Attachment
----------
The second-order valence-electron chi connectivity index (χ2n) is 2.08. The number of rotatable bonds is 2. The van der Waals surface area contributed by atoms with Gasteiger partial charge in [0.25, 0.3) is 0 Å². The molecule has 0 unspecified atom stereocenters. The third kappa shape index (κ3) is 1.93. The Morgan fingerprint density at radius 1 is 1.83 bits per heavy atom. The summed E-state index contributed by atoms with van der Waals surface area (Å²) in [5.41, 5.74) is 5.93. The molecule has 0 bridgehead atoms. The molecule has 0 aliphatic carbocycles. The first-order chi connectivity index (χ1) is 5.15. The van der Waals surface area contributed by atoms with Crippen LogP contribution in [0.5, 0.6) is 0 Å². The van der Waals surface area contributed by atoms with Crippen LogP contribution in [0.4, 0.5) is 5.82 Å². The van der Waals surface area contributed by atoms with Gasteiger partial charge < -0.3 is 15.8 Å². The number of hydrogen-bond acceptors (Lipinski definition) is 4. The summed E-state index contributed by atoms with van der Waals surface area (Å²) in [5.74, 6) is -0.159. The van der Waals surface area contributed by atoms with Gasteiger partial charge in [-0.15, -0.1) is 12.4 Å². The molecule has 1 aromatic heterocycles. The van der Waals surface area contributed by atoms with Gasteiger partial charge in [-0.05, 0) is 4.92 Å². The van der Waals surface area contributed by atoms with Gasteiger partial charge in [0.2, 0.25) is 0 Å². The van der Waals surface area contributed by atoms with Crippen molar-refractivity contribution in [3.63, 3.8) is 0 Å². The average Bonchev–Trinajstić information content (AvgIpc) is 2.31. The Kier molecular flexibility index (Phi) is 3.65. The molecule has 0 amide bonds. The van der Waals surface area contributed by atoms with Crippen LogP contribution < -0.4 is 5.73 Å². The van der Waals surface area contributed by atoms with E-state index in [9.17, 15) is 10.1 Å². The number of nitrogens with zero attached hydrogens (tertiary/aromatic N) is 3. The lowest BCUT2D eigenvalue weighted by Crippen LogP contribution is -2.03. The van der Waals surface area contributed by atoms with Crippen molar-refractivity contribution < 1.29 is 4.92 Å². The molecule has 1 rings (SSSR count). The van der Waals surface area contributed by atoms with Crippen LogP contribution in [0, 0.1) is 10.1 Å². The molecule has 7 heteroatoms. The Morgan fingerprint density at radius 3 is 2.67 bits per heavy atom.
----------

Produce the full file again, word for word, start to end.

The second-order valence-electron chi connectivity index (χ2n) is 2.08. The number of rotatable bonds is 2. The van der Waals surface area contributed by atoms with Gasteiger partial charge in [0.25, 0.3) is 0 Å². The molecule has 0 unspecified atom stereocenters. The third kappa shape index (κ3) is 1.93. The Morgan fingerprint density at radius 1 is 1.83 bits per heavy atom. The summed E-state index contributed by atoms with van der Waals surface area (Å²) in [5.41, 5.74) is 5.93. The molecule has 0 bridgehead atoms. The molecule has 0 aliphatic carbocycles. The first-order chi connectivity index (χ1) is 5.15. The van der Waals surface area contributed by atoms with Crippen LogP contribution in [0.5, 0.6) is 0 Å². The van der Waals surface area contributed by atoms with Crippen LogP contribution in [0.4, 0.5) is 5.82 Å². The van der Waals surface area contributed by atoms with Gasteiger partial charge < -0.3 is 15.8 Å². The number of hydrogen-bond acceptors (Lipinski definition) is 4. The summed E-state index contributed by atoms with van der Waals surface area (Å²) in [5.74, 6) is -0.159. The van der Waals surface area contributed by atoms with Gasteiger partial charge in [-0.15, -0.1) is 12.4 Å². The molecule has 1 aromatic heterocycles. The van der Waals surface area contributed by atoms with Gasteiger partial charge in [-0.05, 0) is 4.92 Å². The van der Waals surface area contributed by atoms with Gasteiger partial charge in [0.2, 0.25) is 0 Å². The van der Waals surface area contributed by atoms with Crippen molar-refractivity contribution in [3.63, 3.8) is 0 Å². The average Bonchev–Trinajstić information content (AvgIpc) is 2.31. The Kier molecular flexibility index (Phi) is 3.65. The molecule has 0 amide bonds. The van der Waals surface area contributed by atoms with Crippen LogP contribution < -0.4 is 5.73 Å². The van der Waals surface area contributed by atoms with E-state index in [9.17, 15) is 10.1 Å². The number of nitrogens with zero attached hydrogens (tertiary/aromatic N) is 3. The lowest BCUT2D eigenvalue weighted by Crippen LogP contribution is -2.03. The van der Waals surface area contributed by atoms with Crippen molar-refractivity contribution < 1.29 is 4.92 Å². The molecule has 1 rings (SSSR count). The van der Waals surface area contributed by atoms with Crippen LogP contribution in [0, 0.1) is 10.1 Å². The molecule has 7 heteroatoms. The Morgan fingerprint density at radius 3 is 2.67 bits per heavy atom.